GUWAHATI, June 17 - “Is contemporary society getting caught up in a culture of celebrating violence and does the disintegration of community life has anything to do with it?” wondered DGP Kuladhar Saikia at a round table discussion held over the Dokmoka lynching incident at the Regional Science Centre (RSC), Khanapara, here today.
With the State administration battling to control the fallout of the incident fuelled by an outpouring of hate posts in the social media, the discussion was an initiative for introspection and seeking solutions by Dr Anamika Ray Memorial Trust in collaboration with the RSC and the Department of Communication and Journalism, Gauhati University.
Titled ‘Dokmoka Lynching: Role of Media and Community in Dispelling Superstition and Distrust’, the discussion was conducted by senior journalist Mrinal Talukdar and attended by an array of experts, social scientists, civil society members, academicians, science communicators, activists and media persons. Several points were raised and interventions made during the course of the two-and-half-hour-long brainstorming session.
The menace of fake news and malicious rumours purveyed through the social media was focused upon, with R Chandranathan, ADGP, Assam Police, speaking about the need to accept that the social media is a disruptive technology, and then apply human values to control it.
Other participants spoke on the necessity of proper education and sensitisation in using the social media from the school level onwards, the personal etiquette of not sharing harmful or false posts and a counter-strategy to flood the social media with positive and constructive news by the agencies concerned. The role of conventional media, too, came in for criticism with Dr Ramesh Barpatra Gohain, Advocate General, highlighting the pernicious trend of trial by the media and careless reporting of community identity of criminals, which poses a serious misuse of freedom of speech and expression. The repetitive airing of visuals with violent content by TV channels racing for TRPs, neglect and lack of understanding of deprived areas where incidents like witch hunting and lynching occur, sensational coverage of sectarian conflicts yet disregard to fact-finding reports by investigative agencies, indifference to developments in science and technology, etc., were among the issues raised that called for soul searching by mainstream media.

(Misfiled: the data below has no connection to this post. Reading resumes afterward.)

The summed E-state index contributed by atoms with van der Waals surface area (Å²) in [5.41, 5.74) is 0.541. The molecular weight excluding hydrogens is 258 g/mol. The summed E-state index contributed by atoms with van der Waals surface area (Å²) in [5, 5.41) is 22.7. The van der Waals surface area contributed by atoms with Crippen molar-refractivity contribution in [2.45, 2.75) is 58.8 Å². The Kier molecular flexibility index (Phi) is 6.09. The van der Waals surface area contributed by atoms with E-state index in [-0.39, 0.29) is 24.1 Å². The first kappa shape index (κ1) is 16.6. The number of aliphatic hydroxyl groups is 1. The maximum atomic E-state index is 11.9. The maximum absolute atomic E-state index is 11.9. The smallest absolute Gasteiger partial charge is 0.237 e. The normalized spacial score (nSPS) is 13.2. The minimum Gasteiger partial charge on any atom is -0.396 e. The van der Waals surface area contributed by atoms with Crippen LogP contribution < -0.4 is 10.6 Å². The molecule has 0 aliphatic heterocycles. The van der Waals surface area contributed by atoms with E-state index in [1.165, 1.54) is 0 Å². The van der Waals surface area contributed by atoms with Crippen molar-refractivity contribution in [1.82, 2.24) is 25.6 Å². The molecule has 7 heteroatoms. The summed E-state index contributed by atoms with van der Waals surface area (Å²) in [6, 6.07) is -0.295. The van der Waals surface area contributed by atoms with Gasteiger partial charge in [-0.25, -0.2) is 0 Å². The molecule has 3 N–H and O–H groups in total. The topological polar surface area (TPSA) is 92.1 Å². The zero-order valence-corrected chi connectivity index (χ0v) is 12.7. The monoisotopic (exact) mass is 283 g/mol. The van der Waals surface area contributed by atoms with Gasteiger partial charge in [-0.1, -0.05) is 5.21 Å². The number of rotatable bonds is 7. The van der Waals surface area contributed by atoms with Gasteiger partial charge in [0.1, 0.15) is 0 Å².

Other important interventions related to the continuing need for developing scientific temper, rule of law in society and human rights, constructing a proper narrative by the media to eschew hate and divisive agenda, understanding the tribal reality and working towards ending distrust between various communities in the State.